An Enbridge spokesperson said the move could have “devastating” economic consequences.
“Enbridge remains convinced that Line 5 continues to operate safely and that there is no credible basis for ending the 1953 easement allowing Dual Line 5 pipelines to cross the Straits of Mackinac,” said the spokesperson, Michael Barnes. “Line 5 is a vital energy source not only for Michigan, but for the entire region, including Wisconsin, Indiana, Ohio, Pennsylvania, Ontario and Quebec.”
Opponents of the move also said they feared a sudden shutdown could disrupt oil supplies, forcing neighboring refineries out of business and disrupting propane supplies to Michigan’s upper peninsula, where many residents rural people depend on propane to heat their homes.
“The closure of Line 5 would kill thousands of jobs in Michigan, have a huge impact on the manufacturing sector and cost our economy hundreds of millions of dollars when the state is already reeling from a pandemic” said Mike Johnson, vice president of government affairs at Michigan Manufacturers. Association.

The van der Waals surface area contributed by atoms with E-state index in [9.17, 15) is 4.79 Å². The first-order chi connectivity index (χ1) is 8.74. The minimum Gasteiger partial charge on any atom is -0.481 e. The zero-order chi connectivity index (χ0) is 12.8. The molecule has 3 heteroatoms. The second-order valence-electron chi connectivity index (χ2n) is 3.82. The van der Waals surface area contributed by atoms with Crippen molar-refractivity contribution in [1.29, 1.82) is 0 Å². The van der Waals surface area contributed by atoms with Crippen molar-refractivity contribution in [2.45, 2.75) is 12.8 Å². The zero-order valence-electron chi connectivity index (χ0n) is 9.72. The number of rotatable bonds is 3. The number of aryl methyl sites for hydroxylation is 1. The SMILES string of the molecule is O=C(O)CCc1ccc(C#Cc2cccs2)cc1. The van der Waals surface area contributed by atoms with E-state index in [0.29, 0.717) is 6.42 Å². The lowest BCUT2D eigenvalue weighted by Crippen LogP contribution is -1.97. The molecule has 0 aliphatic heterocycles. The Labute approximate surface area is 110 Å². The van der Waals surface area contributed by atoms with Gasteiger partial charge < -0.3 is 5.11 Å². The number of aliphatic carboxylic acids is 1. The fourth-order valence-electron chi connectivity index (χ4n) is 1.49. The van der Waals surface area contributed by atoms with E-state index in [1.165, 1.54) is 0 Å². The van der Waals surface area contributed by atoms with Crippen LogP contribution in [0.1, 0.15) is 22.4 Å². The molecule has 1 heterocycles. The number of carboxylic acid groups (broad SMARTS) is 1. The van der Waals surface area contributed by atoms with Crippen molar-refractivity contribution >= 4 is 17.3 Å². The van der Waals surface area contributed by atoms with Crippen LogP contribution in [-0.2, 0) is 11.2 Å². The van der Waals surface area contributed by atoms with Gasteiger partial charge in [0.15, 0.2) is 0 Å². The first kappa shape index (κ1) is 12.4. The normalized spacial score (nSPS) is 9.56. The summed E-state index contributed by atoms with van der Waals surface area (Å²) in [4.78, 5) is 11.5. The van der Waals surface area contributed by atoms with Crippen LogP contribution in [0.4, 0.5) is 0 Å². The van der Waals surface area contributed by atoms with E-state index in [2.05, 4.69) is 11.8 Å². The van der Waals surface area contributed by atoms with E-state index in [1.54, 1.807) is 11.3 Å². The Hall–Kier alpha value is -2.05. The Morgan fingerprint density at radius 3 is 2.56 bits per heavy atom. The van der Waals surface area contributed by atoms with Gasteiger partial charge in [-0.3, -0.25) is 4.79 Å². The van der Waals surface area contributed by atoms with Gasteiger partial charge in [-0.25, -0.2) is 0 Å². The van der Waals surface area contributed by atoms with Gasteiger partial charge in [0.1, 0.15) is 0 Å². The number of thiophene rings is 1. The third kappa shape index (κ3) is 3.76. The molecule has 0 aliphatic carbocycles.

A study commissioned by the National Wildlife Federation, however, found that the economic impact to Michigan oil producers of closing Line 5 would be minimal and that other shipping methods such as trucking would allow refineries to continue to operate.
“There are alternatives to transporting this oil,” said Margrethe Kearney, senior lawyer at the Center for Environmental Law and Policy. “I think we should be very careful and really skeptical of Enbridge’s arguments that closing this pipeline will lead to dire circumstances and the skies will fall.”
The decision came after nearly a decade of political pressure. According to Ms Kearney, a 2010 oil spill on another Enbridge, Michigan line that dumped nearly 850,000 gallons of oil sand into the Kalamazoo River has sparked public interest in Line 5 and other pipelines.